A few weeks ago, I went to dinner with two friends from work. We decided to go out pretty late in the evening, so it took an hour to get a table. We decided to stay, mostly out of inertia, and found some seats near the bar to wait. Next to us there were three people, also waiting for a table. Normally I try not to eavesdrop in public, but we were sitting so closely together that overhearing was unavoidable.

The group was a male/female couple who live in Eugene and their friend, a man visiting from their hometown in the general area of San Francisco. As they were discussing what he should do while he’s here, the out-of-towner asked the other guy where the best coffee in Eugene is. After naming a few places, the woman laughed and said, “Can I just observe what a Northwest conversation we’re having right now?” I stopped listening at this point, because I was getting fired up, and I managed to hold it in until we were seated, when my friends kindly permitted me to let off some steam.

It has taken me a long time to figure out how to articulate why I get defensive about “the Northwest.” I grew up here in Oregon, in Roseburg, a small city about an hour from Eugene, sandwiched between mountain ranges in southern Oregon. I also love good coffee, but my exposure to single-origin, fair trade beans only happened when I moved here for college. Back home, I’m not sure I even know where to buy that kind of coffee.

There are plenty of differences between my hometown and Eugene–or, as I have taken to calling them recently, “Real Oregon” and “Liberal Oregon.” Roseburg is in the same congressional district as Eugene, and our representative, Peter DeFazio, wins elections in Eugene by about the same margin that he loses them in Roseburg; it’s only because the population is concentrated in Eugene that he keeps his seat. (Don’t misunderstand me; I think he’s a good congressperson. Just an observation of our political reality.)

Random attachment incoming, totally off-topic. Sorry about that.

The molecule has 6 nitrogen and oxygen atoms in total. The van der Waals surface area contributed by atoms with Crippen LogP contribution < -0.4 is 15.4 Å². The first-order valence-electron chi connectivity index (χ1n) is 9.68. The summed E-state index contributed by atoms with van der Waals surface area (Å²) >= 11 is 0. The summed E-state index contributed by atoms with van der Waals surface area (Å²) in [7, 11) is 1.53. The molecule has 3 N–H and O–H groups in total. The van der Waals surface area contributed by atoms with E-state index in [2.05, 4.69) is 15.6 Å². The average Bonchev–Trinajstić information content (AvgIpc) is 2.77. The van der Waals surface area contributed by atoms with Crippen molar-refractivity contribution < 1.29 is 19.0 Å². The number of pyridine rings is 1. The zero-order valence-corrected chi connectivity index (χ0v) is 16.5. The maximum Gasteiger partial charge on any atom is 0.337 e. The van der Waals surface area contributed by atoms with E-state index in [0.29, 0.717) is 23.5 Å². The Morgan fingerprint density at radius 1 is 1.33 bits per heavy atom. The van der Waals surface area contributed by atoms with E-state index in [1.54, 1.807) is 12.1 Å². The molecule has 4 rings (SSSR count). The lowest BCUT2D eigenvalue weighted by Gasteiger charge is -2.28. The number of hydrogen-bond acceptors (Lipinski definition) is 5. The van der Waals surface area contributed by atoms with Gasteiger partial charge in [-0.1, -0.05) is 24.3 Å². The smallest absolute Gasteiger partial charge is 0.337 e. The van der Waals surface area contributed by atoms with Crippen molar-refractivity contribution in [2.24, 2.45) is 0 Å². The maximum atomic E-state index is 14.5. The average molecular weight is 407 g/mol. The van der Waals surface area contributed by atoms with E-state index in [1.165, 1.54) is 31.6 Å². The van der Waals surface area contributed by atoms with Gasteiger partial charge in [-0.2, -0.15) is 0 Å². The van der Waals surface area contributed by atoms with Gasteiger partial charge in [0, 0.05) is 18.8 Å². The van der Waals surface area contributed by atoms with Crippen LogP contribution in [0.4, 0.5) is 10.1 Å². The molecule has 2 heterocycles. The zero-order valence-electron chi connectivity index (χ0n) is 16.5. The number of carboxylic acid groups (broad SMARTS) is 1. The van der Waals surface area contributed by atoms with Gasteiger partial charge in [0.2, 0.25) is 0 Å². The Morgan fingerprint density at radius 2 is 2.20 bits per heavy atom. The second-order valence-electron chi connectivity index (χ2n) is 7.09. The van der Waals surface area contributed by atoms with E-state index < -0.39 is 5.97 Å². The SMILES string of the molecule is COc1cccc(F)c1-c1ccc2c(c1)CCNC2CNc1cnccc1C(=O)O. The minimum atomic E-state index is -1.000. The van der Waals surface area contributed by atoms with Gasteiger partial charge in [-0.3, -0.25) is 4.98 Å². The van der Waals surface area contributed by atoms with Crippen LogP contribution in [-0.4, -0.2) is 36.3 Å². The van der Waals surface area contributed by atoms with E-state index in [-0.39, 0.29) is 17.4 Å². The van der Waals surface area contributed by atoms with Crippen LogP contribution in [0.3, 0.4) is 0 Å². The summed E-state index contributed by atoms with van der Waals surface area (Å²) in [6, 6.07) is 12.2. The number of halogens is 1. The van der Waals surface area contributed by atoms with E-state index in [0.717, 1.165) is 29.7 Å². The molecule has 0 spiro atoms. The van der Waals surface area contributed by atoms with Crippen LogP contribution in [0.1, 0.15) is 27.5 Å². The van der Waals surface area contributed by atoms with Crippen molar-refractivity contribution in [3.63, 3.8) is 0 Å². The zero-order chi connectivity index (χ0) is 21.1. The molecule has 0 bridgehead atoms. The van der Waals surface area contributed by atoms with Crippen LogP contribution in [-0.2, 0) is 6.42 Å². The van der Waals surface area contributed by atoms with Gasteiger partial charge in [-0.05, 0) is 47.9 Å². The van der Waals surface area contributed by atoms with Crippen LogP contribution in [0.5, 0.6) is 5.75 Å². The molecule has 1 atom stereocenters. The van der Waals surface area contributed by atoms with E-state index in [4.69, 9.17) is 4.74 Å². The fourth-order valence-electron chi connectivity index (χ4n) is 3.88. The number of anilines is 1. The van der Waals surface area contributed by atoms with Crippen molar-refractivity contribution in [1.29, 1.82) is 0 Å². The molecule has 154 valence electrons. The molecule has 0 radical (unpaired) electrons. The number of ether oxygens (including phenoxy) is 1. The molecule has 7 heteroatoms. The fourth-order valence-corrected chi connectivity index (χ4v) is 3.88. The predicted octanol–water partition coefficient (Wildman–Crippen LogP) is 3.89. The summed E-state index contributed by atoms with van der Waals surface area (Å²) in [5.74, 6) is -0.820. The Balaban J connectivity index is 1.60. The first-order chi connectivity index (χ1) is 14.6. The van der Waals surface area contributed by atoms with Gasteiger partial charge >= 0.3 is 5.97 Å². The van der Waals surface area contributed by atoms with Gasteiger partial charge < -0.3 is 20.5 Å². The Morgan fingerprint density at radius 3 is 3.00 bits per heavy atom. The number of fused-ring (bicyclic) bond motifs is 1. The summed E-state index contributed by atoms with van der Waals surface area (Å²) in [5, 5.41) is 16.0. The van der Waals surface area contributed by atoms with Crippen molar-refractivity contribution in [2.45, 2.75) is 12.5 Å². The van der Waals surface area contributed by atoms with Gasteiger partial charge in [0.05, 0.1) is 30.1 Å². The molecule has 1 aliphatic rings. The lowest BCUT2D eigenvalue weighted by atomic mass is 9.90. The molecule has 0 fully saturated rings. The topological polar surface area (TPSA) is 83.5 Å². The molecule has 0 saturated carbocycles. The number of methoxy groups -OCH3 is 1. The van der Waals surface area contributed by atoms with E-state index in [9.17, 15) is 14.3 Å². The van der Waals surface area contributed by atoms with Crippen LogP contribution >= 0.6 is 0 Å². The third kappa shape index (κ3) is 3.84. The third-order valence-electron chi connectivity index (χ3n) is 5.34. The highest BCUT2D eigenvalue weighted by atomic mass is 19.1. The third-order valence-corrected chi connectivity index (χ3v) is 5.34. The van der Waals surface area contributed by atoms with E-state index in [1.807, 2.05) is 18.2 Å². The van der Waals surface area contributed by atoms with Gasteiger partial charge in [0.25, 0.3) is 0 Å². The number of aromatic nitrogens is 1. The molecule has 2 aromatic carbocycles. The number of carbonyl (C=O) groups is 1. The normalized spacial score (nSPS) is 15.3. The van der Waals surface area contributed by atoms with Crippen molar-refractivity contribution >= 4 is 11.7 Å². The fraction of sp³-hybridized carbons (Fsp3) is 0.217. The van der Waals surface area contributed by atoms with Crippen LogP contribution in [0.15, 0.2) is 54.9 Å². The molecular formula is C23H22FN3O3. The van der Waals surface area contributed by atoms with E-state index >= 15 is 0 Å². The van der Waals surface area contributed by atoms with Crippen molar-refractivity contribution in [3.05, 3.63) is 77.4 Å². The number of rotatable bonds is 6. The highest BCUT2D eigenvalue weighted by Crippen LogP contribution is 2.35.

In 2004, Oregon tied for 5th place in the race to ban LGBTQ couples from marrying. We share that shameful honor with Arkansas, Georgia, Kentucky, Louisiana, Michigan, Mississippi, Missouri, Montana, North Dakota, Ohio, Oklahoma, and Utah. (Alaska, Hawaii, Nebraska, and Nevada beat us all to the punch.) The election on Measure 36 wasn’t even close. Only two counties voted no on the constitutional amendment; most approved it by over 2/3rds. Thankfully, culture, especially political climate, can change quickly, and political organizing is underway to bring marriage equality to Oregon.

Another fact, one that usually surprises new Oregonians the most: in the 1920s, Oregon had a very active Ku Klux Klan. Roseburg, my hometown, was a hotbed of activity, but the Klan was everywhere, especially in the capitol. It’s worth observing that the Klan of the Reconstruction South (sometimes known as the First Klan) has some differences from the Klan of the 1920s, but it was still the Ku Klux Klan, and it heavily influenced Oregon state and local politics for several years.

I understand why more folks don’t know this stuff. I grew up in the Oregon where these facts are integrated into daily life. Most of my students aren’t even Oregonians, so I certainly don’t expect them to come with a knowledge of the state’s history better than many of its residents. But I’m a historian at heart, and I know that things are usually more complex than we’d like them to be.